How nice to see a familiar story made new with a family of color and a little brother as hero.

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THE NEW SMALL PERSON

A familiar theme—a big brother feels displaced by a new baby—seems fresh in Child’s latest.

“Elmore Green started off life as an only child, as many children do,” opens the wry text. Accompanying art depicts a brown-skinned boy with tousled black hair, wearing photo-collaged knitwear and grasping his bedroom doorknob. At first, his room remains his own, even when “the new small person” arrives, and Elmore’s upset arises not from sharing either space or things, but from insecurity. He worries that his parents and others might like the baby “a little bit MORE than they liked Elmore Green.” Such concerns don’t foster affection, and Elmore sees even more reasons to remain leery when his brother begins copying him, following him around, interfering with his things and (horrors!) sharing his bedroom. This last development, however, provokes brotherly love when Elmore has a nightmare and his brother crawls into his bed to soothe him. It’s a pleasing twist on typical stories about sibling rivalry, in that the little brother’s actions change the dynamic rather than vice versa. Shared activities and playthings strengthen their bond, resulting in a happy ending for Elmore and Albert, whose name is finally revealed upon his big brother’s change of heart.

How nice to see a familiar story made new with a family of color and a little brother as hero. (Picture book. 3-7)

Pub Date: Feb. 10, 2015

ISBN: 978-0-7636-7810-4

Page Count: 32

Publisher: Candlewick

Review Posted Online: Nov. 11, 2014

Kirkus Reviews Issue: Dec. 1, 2014

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Plotless and pointless, the book clearly exists only because its celebrity author wrote it.

YOUR BABY'S FIRST WORD WILL BE DADA

A succession of animal dads do their best to teach their young to say “Dada” in this picture-book vehicle for Fallon.

A grumpy bull says, “DADA!”; his calf moos back. A sad-looking ram insists, “DADA!”; his lamb baas back. A duck, a bee, a dog, a rabbit, a cat, a mouse, a donkey, a pig, a frog, a rooster, and a horse all fail similarly, spread by spread. A final two-spread sequence finds all of the animals arrayed across the pages, dads on the verso and children on the recto. All the text prior to this point has been either iterations of “Dada” or animal sounds in dialogue bubbles; here, narrative text states, “Now everybody get in line, let’s say it together one more time….” Upon the turn of the page, the animal dads gaze round-eyed as their young across the gutter all cry, “DADA!” (except the duckling, who says, “quack”). Ordóñez's illustrations have a bland, digital look, compositions hardly varying with the characters, although the pastel-colored backgrounds change. The punch line fails from a design standpoint, as the sudden, single-bubble chorus of “DADA” appears to be emanating from background features rather than the baby animals’ mouths (only some of which, on close inspection, appear to be open). It also fails to be funny.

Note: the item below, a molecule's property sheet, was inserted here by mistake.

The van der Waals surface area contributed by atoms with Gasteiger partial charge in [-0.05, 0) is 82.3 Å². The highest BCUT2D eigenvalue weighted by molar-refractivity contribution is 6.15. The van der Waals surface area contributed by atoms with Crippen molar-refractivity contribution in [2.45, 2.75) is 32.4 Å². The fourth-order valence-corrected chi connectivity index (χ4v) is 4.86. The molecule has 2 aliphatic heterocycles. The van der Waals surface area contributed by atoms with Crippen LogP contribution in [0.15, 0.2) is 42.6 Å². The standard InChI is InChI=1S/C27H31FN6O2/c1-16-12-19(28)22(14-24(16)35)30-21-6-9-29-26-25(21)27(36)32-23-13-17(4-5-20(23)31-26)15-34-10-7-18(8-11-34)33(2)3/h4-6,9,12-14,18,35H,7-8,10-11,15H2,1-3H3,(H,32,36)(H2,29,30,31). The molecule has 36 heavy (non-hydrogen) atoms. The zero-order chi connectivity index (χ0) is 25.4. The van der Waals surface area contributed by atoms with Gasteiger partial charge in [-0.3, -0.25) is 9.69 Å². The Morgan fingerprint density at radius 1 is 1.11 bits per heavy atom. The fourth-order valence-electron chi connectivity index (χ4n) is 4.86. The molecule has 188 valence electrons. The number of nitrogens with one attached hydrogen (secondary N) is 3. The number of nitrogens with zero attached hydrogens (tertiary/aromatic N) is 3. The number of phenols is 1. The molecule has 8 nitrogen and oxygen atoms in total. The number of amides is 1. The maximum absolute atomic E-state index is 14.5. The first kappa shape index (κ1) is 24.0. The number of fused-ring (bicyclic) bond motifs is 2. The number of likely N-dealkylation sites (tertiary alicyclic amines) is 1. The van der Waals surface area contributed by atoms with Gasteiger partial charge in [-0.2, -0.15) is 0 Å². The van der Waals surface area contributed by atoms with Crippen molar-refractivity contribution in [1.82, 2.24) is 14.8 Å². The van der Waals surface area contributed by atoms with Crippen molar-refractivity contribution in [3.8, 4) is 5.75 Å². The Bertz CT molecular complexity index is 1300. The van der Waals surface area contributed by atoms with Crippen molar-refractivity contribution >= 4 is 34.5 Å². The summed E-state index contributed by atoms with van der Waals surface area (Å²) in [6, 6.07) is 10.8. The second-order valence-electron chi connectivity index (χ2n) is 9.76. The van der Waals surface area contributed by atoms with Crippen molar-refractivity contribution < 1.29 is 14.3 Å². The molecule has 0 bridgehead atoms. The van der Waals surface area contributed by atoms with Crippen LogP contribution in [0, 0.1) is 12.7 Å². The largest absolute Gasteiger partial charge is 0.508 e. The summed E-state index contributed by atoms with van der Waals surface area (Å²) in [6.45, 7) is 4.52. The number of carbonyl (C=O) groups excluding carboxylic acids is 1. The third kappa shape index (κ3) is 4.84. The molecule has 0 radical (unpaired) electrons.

Plotless and pointless, the book clearly exists only because its celebrity author wrote it. (Picture book. 3-5)

Pub Date: June 9, 2015

ISBN: 978-1-250-00934-0

Page Count: 32

Publisher: Feiwel & Friends

Review Posted Online: April 15, 2015

Kirkus Reviews Issue: May 1, 2015

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A sweet, tender and charming experience to read aloud or together.

HEY, DUCK!

A clueless duckling tries to make a new friend.

He is confused by this peculiar-looking duck, who has a long tail, doesn’t waddle and likes to be alone. No matter how explicitly the creature denies he is a duck and announces that he is a cat, the duckling refuses to acknowledge the facts.  When this creature expresses complete lack of interest in playing puddle stomp, the little ducking goes off and plays on his own. But the cat is not without remorse for rejecting an offered friendship. Of course it all ends happily, with the two new friends enjoying each other’s company. Bramsen employs brief sentences and the simplest of rhymes to tell this slight tale. The two heroes are meticulously drawn with endearing, expressive faces and body language, and their feathers and fur appear textured and touchable. Even the detailed tree bark and grass seem three-dimensional. There are single- and double-page spreads, panels surrounded by white space and circular and oval frames, all in a variety of eye-pleasing juxtapositions. While the initial appeal is solidly visual, young readers will get the gentle message that friendship is not something to take for granted but is to be embraced with open arms—or paws and webbed feet.

A sweet, tender and charming experience to read aloud or together. (Picture book. 3-6)

Pub Date: Jan. 22, 2013

ISBN: 978-0-375-86990-7

Page Count: 40

Publisher: Random House

Review Posted Online: Nov. 14, 2012

Kirkus Reviews Issue: Dec. 1, 2012

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